- Faith & Family
“Getting to Happy” catches us up with the lives of Bernadine, Savannah, Gloria and Robin, four friends who still live in Phoenix but are now 15 years older and presumably wiser. But as readers will soon discover in this sequel to the Terry McMillan’s #1 New York Times bestselling novel, “Waiting to Exhale,” the four gal-pals find themselves struggling achieve personal contentment, professional success and — as was the case in the author’s earlier thriller —the love of a good man.
And while literary critics have given mixed reviews of McMillan’s latest work, this writer finds it be entertaining, refreshing and a real eye opener as it relates to the things that Black women in America face each day – negotiating their way in a society where establishing a healthy balance between love and success is often a tenuous if not impossible task.
It is indeed unfortunate that Whitney Houston has left this world and will be unable to play the role of Savannah for which she won critical acclaim, but devoted fans will be pleased to hear that “Getting to Happy” has already been optioned by the same team that made “Waiting to Exhale” a hit on the big screen in 1995.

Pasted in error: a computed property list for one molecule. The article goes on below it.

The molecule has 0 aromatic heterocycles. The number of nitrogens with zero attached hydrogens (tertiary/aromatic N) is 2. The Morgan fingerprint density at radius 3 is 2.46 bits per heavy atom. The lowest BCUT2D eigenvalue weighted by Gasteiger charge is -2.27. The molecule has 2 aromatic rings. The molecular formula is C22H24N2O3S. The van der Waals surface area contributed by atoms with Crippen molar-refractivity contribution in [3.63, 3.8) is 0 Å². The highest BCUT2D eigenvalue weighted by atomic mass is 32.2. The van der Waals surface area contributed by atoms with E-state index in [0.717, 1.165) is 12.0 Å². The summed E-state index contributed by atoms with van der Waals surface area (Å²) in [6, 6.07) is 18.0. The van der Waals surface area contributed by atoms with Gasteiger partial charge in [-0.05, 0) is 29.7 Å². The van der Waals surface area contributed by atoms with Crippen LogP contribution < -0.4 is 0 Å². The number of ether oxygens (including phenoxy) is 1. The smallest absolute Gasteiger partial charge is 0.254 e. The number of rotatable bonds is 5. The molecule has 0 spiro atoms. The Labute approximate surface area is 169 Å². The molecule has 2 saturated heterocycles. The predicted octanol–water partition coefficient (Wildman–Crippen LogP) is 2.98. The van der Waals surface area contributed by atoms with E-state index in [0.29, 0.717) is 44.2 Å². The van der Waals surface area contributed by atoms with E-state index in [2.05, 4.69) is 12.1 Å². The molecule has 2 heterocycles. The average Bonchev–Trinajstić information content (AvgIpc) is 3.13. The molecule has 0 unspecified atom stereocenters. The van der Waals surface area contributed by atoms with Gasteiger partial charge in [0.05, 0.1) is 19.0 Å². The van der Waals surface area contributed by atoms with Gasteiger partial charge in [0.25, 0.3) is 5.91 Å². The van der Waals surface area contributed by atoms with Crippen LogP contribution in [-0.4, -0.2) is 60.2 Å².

No one, particularly those in the publishing world, could have predicted the success that McMillan would achieve, taking the world by storm as Black women embraced and related to the themes presented in “Waiting to Exhale.” And while personal tragedy has struck again and again, even pushing the author into a period of deep depression, she has managed to overcome loss and sadness. Now she is inspiring a new generation of readers —young Black women in particular. McMillan was in town last Saturday for a luncheon sponsored by the Greater Miami Chapter of The Links, Inc. and spoke with The Miami Times about her newest novel and her life.
“I never intended to write a sequel for any of my books — I was divorced in 2005 or ‘06, who knows, and it took me time to get over the hump,” she said. “I wasn’t mad at him for being gay — it was never that — I was more angry at the deception . . . It was in my heart to forgive him. Then I ended up running into a lot of women who were in their 40s or 50s who had been betrayed and were unhappy — many had no husband and no children. I began to wonder where we as women could go to get to happy.”
“Young women need to cut themselves a little slack. Pick your battles and remember that a man does not complete you. The man or woman, whichever you like, should just be an addition to your joy — not your actual joy. At this point in our lives we should be chasing the waters and living our life like it’s a gift — you just have to unwrap it.”
Miami Times high school student intern Janiah Adams contributed to this piece.
By D. Kevin McNeir